Omeka

Omeka is an open-source web publishing platform for sharing digital collections and creating media-rich online exhibits.

For more information about access to Omeka, or to set up a consultation, contact the DH@CC Team.


Quick Links

DH@CC Quick Guide to Omeka: A Google Docs copy of the Quick Guide provided on this page.

DH@CC Omeka Video Tutorials: A playlist of short videos created by the DH@CC Team to teach you the basics of Omeka.


Last Updated: 30 April 2020

Quick Guide to Omeka

What is Omeka?

Omeka is an open-source web publishing platform for sharing digital collections and creating media-rich online exhibits.

Minimal technical expertise is required to use Omeka, but users with more advanced skills are able to experiment with customizing their Omeka projects.

Getting Started

Omeka allows you to create a free account, but with that free account you’ll have access to limited features. The Claremont Colleges Library maintains an Omeka hosted account, so if you create a site through us, you’ll have access to advanced editing features that aren’t otherwise available. If you’d like to create an Omeka site:

  • Contact the DH@CC Team with details about the goals of your project. If we decide that Omeka is a good platform for your project, we’ll ask you to choose a subdomain name and a title for your Omeka site. 
    • Note that the url for your site will be in the form of subdomainname.omeka.net, so you’ll want to keep that short and sweet. You can always change the title later, but you cannot change the subdomain.
  • Once your site has been created, the DH@CC Team will work with you to determine which Plugins should be installed on your Omeka site.

Note that Omeka also offers desktop applications for locally-hosted projects for individuals or institutions, but we typically recommend that projects at The Claremont Colleges take advantage of the web-based, hosted platform.

If you’d like access to an existing Omeka site contact the site administrator or the DH@CC Team for more information about how to join.

Items & Metadata

Items are the basic building blocks of an Omeka site. To Add an Item to your Omeka site:

  • Navigate to your Dashboard.
  • Click the Items tab in the left navigation bar. 
  • Click the Add an Item button at the top of the page.
  • Click the Dublin Core tab and populate the appropriate metadata fields. Recommended best practice for all metadata fields is to use a Simple Vocabulary. Also note that you can add additional records to a field by clicking the Add Input button.
    • Title – The name given to the Item.
    • Subject – The topic of the Item. Typically, this will consist of keywords, key phrases, or classification codes. When appropriate, the Library of Congress Classifications can be employed to standardize information in this field.
    • Description – An detailed account of the Item. Description may include but is not limited to: an abstract, a table of contents, a graphical representation, or a free-text account of the Item.
    • Creator – The entity primarily responsible for making the Item.
    • Source – The source from which the Item is derived (ie: an archive, a book, etc.).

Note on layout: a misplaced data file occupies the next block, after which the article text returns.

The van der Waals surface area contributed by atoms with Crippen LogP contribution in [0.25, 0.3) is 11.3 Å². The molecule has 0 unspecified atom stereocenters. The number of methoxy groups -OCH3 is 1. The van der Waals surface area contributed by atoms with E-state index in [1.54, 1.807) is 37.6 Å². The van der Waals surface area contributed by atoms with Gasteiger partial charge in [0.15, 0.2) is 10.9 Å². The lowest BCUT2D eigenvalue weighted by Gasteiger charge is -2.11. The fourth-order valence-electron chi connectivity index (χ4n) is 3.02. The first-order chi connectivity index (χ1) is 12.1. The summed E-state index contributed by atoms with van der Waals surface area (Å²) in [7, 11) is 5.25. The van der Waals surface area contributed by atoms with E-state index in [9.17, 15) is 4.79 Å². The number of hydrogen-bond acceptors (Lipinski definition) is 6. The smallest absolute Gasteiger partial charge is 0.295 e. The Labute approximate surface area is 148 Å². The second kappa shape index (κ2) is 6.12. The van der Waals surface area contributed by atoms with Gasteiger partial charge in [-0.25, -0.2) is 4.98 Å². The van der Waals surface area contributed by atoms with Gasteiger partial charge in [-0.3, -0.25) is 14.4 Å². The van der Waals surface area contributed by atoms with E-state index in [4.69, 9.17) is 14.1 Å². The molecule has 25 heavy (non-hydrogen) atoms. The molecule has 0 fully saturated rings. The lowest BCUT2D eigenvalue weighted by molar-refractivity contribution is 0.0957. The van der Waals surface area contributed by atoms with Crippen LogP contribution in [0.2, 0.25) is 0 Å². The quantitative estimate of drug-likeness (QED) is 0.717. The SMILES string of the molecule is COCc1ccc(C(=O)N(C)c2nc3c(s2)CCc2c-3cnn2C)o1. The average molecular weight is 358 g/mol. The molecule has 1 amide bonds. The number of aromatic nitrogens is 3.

• Publisher – The entity responsible for making the Item available.
    • Date – A point or period of time associated with an event in the lifecycle of the Item. Date can be one of the trickiest fields to fill. You will want to decide how best to use it for your project for consistency. Where possible, a structured date such as YYYY-MM-DD for a specific day or YYYY for a specific year is preferred, but other formats or levels of specificity can be used (ie: “circa 1940,” “mid-20th century,” etc.).
    • Contributor – The entity responsible for adding this Item to this Omeka site (ie: your name).
    • Rights – Information about rights held in and over the Item. Typically, this information includes a statement about property rights associated with the Item, including intellectual property rights.
    • Relation – A related Item. Typically, this will reference the Identifier of another Item in your Omeka site.
    • Format – The file format, physical medium, or dimensions of the Item.
    • Language – The language of the Item.
    • Type – The nature or genre of the Item
    • Identifier – An unambiguous reference to the Item within a given context. Typically, this will be a string conforming to a formal identification system.
    • Coverage – The spatial or temporal topic of the Item, the spatial applicability of the Item, or the jurisdiction under which the Item is relevant. Spatial topic and spatial applicability may be a named place or a location specified by its geographic coordinates. Temporal topic may be a named period, date, or date range. A jurisdiction may be a named administrative entity or a geographic place to which the Item applies. Named places or time periods can be used in preference to numeric identifiers such as sets of coordinates or date ranges. When appropriate, the Thesaurus of Geographic Names can be consulted to standardize information in this field. 
  • Click the Item Type Metadata at the top of the page and populate the appropriate Type Metadata fields. Recommended best practice for all metadata fields is to use a Simple Vocabulary.